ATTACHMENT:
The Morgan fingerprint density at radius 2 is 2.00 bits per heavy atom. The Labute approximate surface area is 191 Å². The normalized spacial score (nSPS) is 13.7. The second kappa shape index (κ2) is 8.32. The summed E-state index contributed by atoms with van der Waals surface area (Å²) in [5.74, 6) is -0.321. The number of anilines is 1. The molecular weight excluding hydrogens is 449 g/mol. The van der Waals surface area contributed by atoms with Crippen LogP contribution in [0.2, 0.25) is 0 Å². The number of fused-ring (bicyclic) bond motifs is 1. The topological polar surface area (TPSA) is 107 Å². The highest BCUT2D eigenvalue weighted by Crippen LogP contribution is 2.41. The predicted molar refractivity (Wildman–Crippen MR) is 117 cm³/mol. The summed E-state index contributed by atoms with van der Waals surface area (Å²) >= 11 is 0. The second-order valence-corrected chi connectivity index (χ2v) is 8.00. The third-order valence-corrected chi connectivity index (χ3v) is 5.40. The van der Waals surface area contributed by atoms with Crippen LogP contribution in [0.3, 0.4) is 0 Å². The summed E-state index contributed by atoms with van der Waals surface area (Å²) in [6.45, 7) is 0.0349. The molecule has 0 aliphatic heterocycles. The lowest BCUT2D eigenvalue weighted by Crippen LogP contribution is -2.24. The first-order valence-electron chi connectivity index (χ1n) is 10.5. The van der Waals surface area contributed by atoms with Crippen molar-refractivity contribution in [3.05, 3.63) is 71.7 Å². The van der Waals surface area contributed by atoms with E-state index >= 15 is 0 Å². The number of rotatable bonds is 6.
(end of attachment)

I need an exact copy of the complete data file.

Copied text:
The Morgan fingerprint density at radius 2 is 2.00 bits per heavy atom. The Labute approximate surface area is 191 Å². The normalized spacial score (nSPS) is 13.7. The second kappa shape index (κ2) is 8.32. The summed E-state index contributed by atoms with van der Waals surface area (Å²) in [5.74, 6) is -0.321. The number of anilines is 1. The molecular weight excluding hydrogens is 449 g/mol. The van der Waals surface area contributed by atoms with Crippen LogP contribution in [0.2, 0.25) is 0 Å². The number of fused-ring (bicyclic) bond motifs is 1. The topological polar surface area (TPSA) is 107 Å². The highest BCUT2D eigenvalue weighted by Crippen LogP contribution is 2.41. The predicted molar refractivity (Wildman–Crippen MR) is 117 cm³/mol. The summed E-state index contributed by atoms with van der Waals surface area (Å²) >= 11 is 0. The second-order valence-corrected chi connectivity index (χ2v) is 8.00. The third-order valence-corrected chi connectivity index (χ3v) is 5.40. The van der Waals surface area contributed by atoms with Crippen LogP contribution in [0.3, 0.4) is 0 Å². The summed E-state index contributed by atoms with van der Waals surface area (Å²) in [6.45, 7) is 0.0349. The molecule has 0 aliphatic heterocycles. The lowest BCUT2D eigenvalue weighted by Crippen LogP contribution is -2.24. The first-order valence-electron chi connectivity index (χ1n) is 10.5. The van der Waals surface area contributed by atoms with Crippen molar-refractivity contribution in [3.05, 3.63) is 71.7 Å². The van der Waals surface area contributed by atoms with E-state index >= 15 is 0 Å². The number of rotatable bonds is 6.